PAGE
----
I’ve noted – with some surprise – that in the last week four new folks have followed this blog.
Surprise because I haven’t written anything fresh since the end of January, and because my last post spoke of the effective demise of Renaissance and a complete course change for us.
But I also hinted at the next steps for us, so I figured, “Why not?” Why not write a little about this new path to the old goal?
We closed on our “new” boat on March 16th, and the first task was to look over the survey and the requirements of the insurance company and decide what work we needed to do.
If you haven’t owned a boat, or insured one, you might think it would be like owning a car. Fix it when it breaks down, and insure it by making a phone call. But boats are different.
Our insurance policy was issued based on the pre-purchase survey – a pretty common method. And listed work we MUST complete in order to have the boat insured for use. This is called a “Port Risk Policy”, or PRO. We are insured, but the boat cannot be operated, cannot be moved, can’t even be launched without specific permission from the insurance company until those items which THEY think are important have been completed. It’s an interesting list, since they marked as “critical” items which seem to be trivial (non-structural crack in the finish on the deck), and didn’t even notice things like a loose centerboard pin (a critical piece of hardware if there ever was one!) But that’s the insurance industry for you.
So my initial worklist looked like this:
- Bottom prep – lightly roughening the surface to assure that a new coat will stick, then rolling on one coat of Neptune (water-based) bottom paint.
- *Repair two deck cracks at forward corners of aft cabin (exterior surface).
- Remove, inspect and reinstall forward center-board pivot pin, patch and fair around pin.
- Reinstall bilge drain plug, boat cushions, sails, awning, etc.
- *Correct oil leak in Evolution shaft system
- *Ground fuel tank fills
- Assess and secure steering wheel shaft coupling
- *Replace hose for aft sink drain
- Install double hose clamps in two locations
- Clean and lubricate thru-hulls.
- *Remove, inspect, and reinstall 2 main chainplates to confirm good condition.
- *Repair main boom gooseneck fitting
- *Repair mizzen outhaul track
- *Replace nylon and polypropylene running rigging with Dacron.
- *Replace forward cabin-house port-light
- Install fire and CO alarms in main and aft cabins
- *Repair Charlie Noble
- Update portable fire extinguishers
All of those are now done, with the exception of the two fiberglass repair items – those are having to wait until it warms up enough to apply resin. IN the mean time, though, the true nature of boats comes out. Each item completed suggests several others that “would be a good idea” – or even MUST be done.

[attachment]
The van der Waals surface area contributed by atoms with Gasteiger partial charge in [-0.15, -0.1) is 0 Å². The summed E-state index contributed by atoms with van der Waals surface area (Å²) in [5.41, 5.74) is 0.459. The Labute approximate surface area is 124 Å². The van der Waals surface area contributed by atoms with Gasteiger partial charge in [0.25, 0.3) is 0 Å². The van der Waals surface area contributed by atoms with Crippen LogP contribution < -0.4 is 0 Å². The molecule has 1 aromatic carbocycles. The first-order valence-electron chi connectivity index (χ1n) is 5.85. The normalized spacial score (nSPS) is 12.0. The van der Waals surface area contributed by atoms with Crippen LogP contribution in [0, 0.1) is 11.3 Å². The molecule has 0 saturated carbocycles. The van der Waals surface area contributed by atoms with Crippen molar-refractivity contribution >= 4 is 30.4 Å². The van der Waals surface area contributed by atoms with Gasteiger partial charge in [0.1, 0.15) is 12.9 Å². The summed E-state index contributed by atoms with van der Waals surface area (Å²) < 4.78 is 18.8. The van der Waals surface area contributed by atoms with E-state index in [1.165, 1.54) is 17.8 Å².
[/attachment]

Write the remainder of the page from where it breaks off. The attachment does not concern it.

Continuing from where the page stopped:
Like the bilge pump. Sionna has – or rather HAD – two. The manual pump (always a good idea) was installed in the last five years, and looks great. The electric pump was said to be installed, but nobody had ever actually seen it… I discovered that by kneeling next to the starboard side of the engine, and wedging my head and shoulders between the front of the engine and the water heater, I could actually reach into the bilge far enough to touch a small lump of plastic with a piece of wire on it. This I pulled out, to discover a very small, very sad electric bilge pump which might – in it’s prime – have been sufficient to de-water a canoe… …but never a 32′, 12,000 pound sailboat.
Add “replace electric bilge pump and float switch.” Plus the hoses, plus change the outlet so that the new, 2000gal/hour pump is discharging through a large enough hull fitting. And re-plumb the ice-box drain, adding a new sump for that so that the melting ice doesn’t drip into the bilge. And maybe we should also change the fan and water pump belts on the engine. And the impeller on the engine water pump. And since we’ve got the prop shaft out to replace the seals, we really should replace the flex-couplings in the drive because they’re out anyway and it’s been 10 years or more…
This is how buying a boat looks. Every time. Even when you think the boat is in “sail-away condition” – it’s not.
On the flip side, I’m told new boats are even worse, but I’ll never know. So far I think I have about 150 hours in these projects, and I’m not done yet. IF I were paying to have the work done, local shop rates are in the $75-$90/hr range, so we’d be looking at a labor charge of between $11,250 and $13,500. This is when being a handy fellow really comes in handy!